French illustration of an Englishman requesting pardon from the Mughal Emperor Aurangzeb.
|East India Company||Mughal Empire|
|Commanders and leaders|
|Sir Josiah Child, Bt||Aurangzeb
In 1682 the English East India Company sent William Hedges to Shaista Khan, the Mughal governor of Bengal, in order to obtain a firman: an imperial directive that would grant England regular trading privileges throughout the Mughal empire. The company's governor in London, Sir Josiah Child, then interfered[clarification needed] with Hedges's mission, causing Mughal Emperor Aurangzeb to break off the negotiations. After that Child started a war with the Mughals.
Events of the war
Admiral Nicholson was sent out in 1685 with twelve ships of war, carrying 200 pieces of cannon and a body of 600 men, to be reinforced by 400 from Madras. His instructions were to seize and fortify Chittagong, for which purpose 200 additional guns were placed on board, to demand the cession of the surrounding territory, to conciliate the Zamindars, to establish a mint, and to enter into a treaty with the ruler of Arakan. But the fleet was dispersed during the voyage, and several of the vessels, instead of steering for Chittagong, entered the Hooghly, and being joined by the Madras troops, anchored off the Company’s factory.
The arrival of so formidable an expedition alarmed Shaista Khan, and he offered to compromise his differences with the English; but an unforeseen event brought the negotiation to an abrupt close. Three English soldiers, strolling through the marketplace of Hooghly, quarrelled with Mughal officials, and were severely beaten. After that the English admiral opened fire on the town and burnt down 500 houses.
In 1686 new negotiations started in Chuttanutty which the Mughals prolonged till their troops could be assembled to attack the English encampment, and English commander Job Charnock retired with his soldiers and establishments to the island of Ingelee, at the mouth of the Hooghly River. It was a low and deadly swamp, covered with long grass, without any fresh water. In three months one half of the English troops were dead from disease.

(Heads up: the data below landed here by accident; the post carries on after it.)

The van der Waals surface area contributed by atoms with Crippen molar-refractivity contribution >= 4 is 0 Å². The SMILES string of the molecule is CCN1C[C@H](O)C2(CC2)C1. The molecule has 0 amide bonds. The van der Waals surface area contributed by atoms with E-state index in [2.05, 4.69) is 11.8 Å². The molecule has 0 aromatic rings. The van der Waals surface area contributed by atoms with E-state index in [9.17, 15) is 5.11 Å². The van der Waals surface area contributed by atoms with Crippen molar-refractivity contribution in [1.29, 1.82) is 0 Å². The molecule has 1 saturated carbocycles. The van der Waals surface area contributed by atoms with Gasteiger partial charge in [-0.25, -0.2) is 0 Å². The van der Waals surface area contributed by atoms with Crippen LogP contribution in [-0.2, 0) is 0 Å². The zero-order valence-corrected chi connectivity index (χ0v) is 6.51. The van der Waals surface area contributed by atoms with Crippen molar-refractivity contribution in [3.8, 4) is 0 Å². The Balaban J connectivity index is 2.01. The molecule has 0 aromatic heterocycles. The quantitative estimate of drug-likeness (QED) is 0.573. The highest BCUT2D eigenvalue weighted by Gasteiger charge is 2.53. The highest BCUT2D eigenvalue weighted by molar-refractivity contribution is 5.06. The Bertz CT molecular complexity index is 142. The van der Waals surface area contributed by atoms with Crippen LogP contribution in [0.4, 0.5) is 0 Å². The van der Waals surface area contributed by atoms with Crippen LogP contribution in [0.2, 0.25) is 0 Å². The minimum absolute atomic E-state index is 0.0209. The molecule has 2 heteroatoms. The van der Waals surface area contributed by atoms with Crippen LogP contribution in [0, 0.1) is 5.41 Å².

In 1688 an English fleet was employed for blockading the Mogul harbours on the western coast of India and ships with pilgrims to Mecca were captured. After that Emperor Aurangzeb decided to resume negotiations with the English. However, the Company sent out reinforcements commanded by Captain Heath who on his arrival disallowed the treaty then pending and proceeded to Balasore which he bombarded and burnt. He then sailed to Chittagong; but finding the fortifications stronger than he had anticipated, landed at Madras.
After that Emperor Aurangzeb issued orders for the extirpation of the English, and the confiscation of their property. The English possessions were reduced to the fortified towns of Madras and Bombay.
In 1689 the strong Mughal fleet from Janjira commanded by the Sidi Yaqub and manned by Mappila and Abyssinians firmly blockaded Bombay. After a year of resistance, the English surrendered, and in 1690 the company sent envoys to Aurangzeb's camp to plead for a pardon. The company's envoys had to prostrate themselves before the emperor, pay a large indemnity, and promise better behavior in the future. The emperor withdrew his troops and the company subsequently re-established itself in Bombay and set up a new base in Calcutta.
Sir Josiah Child's war with the Mughal Empire began when he captured Mughal ships and ended when the English were obliged to conclude peace with the Mughal Emperor Aurangzeb in 1689. The effects of this conflict continued to be observed until the year 1703.
- Blackburn, T.R. (2007). A Miscellany of Mutinies and Massacres in India. APH Publishing Corporation. p. 11. ISBN 9788131301692. Retrieved 2015-02-23.
- "Asia Facts, information, pictures | Encyclopedia.com articles about Asia | Europe, 1450 to 1789: Encyclopedia of the Early Modern World". encyclopedia.com. Retrieved 2015-02-23.
- The History of India from the Earliest Period to the Close of Lord Dalhousie's Administration by John Clark Marshman, 1867.
- Faruki, Z. (1935). Aurangzeb & his times. Idarah-i Adabiyāt-i Delli. Retrieved 2015-02-23.